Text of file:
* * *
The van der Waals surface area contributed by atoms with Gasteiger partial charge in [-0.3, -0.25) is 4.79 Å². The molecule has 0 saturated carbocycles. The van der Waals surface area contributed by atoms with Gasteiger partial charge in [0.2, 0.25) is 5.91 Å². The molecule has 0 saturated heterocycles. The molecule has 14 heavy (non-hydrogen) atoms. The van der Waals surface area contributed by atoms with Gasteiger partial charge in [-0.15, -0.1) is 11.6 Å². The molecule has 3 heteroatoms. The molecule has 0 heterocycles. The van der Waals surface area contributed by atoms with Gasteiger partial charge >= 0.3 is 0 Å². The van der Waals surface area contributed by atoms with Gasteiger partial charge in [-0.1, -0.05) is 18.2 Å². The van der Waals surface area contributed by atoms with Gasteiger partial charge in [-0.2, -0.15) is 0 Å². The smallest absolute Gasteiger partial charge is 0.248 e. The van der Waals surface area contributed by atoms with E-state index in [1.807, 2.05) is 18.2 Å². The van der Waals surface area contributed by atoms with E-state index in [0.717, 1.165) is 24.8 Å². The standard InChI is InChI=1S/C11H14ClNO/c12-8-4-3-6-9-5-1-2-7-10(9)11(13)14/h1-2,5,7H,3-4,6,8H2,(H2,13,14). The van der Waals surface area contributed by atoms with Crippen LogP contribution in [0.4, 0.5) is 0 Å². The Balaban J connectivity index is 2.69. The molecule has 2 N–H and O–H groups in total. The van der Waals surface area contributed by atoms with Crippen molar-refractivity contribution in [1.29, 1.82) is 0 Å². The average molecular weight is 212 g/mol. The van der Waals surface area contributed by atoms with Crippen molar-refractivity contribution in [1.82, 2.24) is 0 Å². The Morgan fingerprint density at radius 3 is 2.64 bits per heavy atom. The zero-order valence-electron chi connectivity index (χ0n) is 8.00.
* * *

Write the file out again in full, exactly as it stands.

The van der Waals surface area contributed by atoms with Gasteiger partial charge in [-0.3, -0.25) is 4.79 Å². The molecule has 0 saturated carbocycles. The van der Waals surface area contributed by atoms with Gasteiger partial charge in [0.2, 0.25) is 5.91 Å². The molecule has 0 saturated heterocycles. The molecule has 14 heavy (non-hydrogen) atoms. The van der Waals surface area contributed by atoms with Gasteiger partial charge in [-0.15, -0.1) is 11.6 Å². The molecule has 3 heteroatoms. The molecule has 0 heterocycles. The van der Waals surface area contributed by atoms with Gasteiger partial charge >= 0.3 is 0 Å². The van der Waals surface area contributed by atoms with Gasteiger partial charge in [-0.1, -0.05) is 18.2 Å². The van der Waals surface area contributed by atoms with Gasteiger partial charge in [-0.2, -0.15) is 0 Å². The smallest absolute Gasteiger partial charge is 0.248 e. The van der Waals surface area contributed by atoms with E-state index in [1.807, 2.05) is 18.2 Å². The van der Waals surface area contributed by atoms with E-state index in [0.717, 1.165) is 24.8 Å². The standard InChI is InChI=1S/C11H14ClNO/c12-8-4-3-6-9-5-1-2-7-10(9)11(13)14/h1-2,5,7H,3-4,6,8H2,(H2,13,14). The van der Waals surface area contributed by atoms with Crippen LogP contribution in [0.4, 0.5) is 0 Å². The Balaban J connectivity index is 2.69. The molecule has 2 N–H and O–H groups in total. The van der Waals surface area contributed by atoms with Crippen molar-refractivity contribution in [1.29, 1.82) is 0 Å². The average molecular weight is 212 g/mol. The van der Waals surface area contributed by atoms with Crippen molar-refractivity contribution in [1.82, 2.24) is 0 Å². The Morgan fingerprint density at radius 3 is 2.64 bits per heavy atom. The zero-order valence-electron chi connectivity index (χ0n) is 8.00.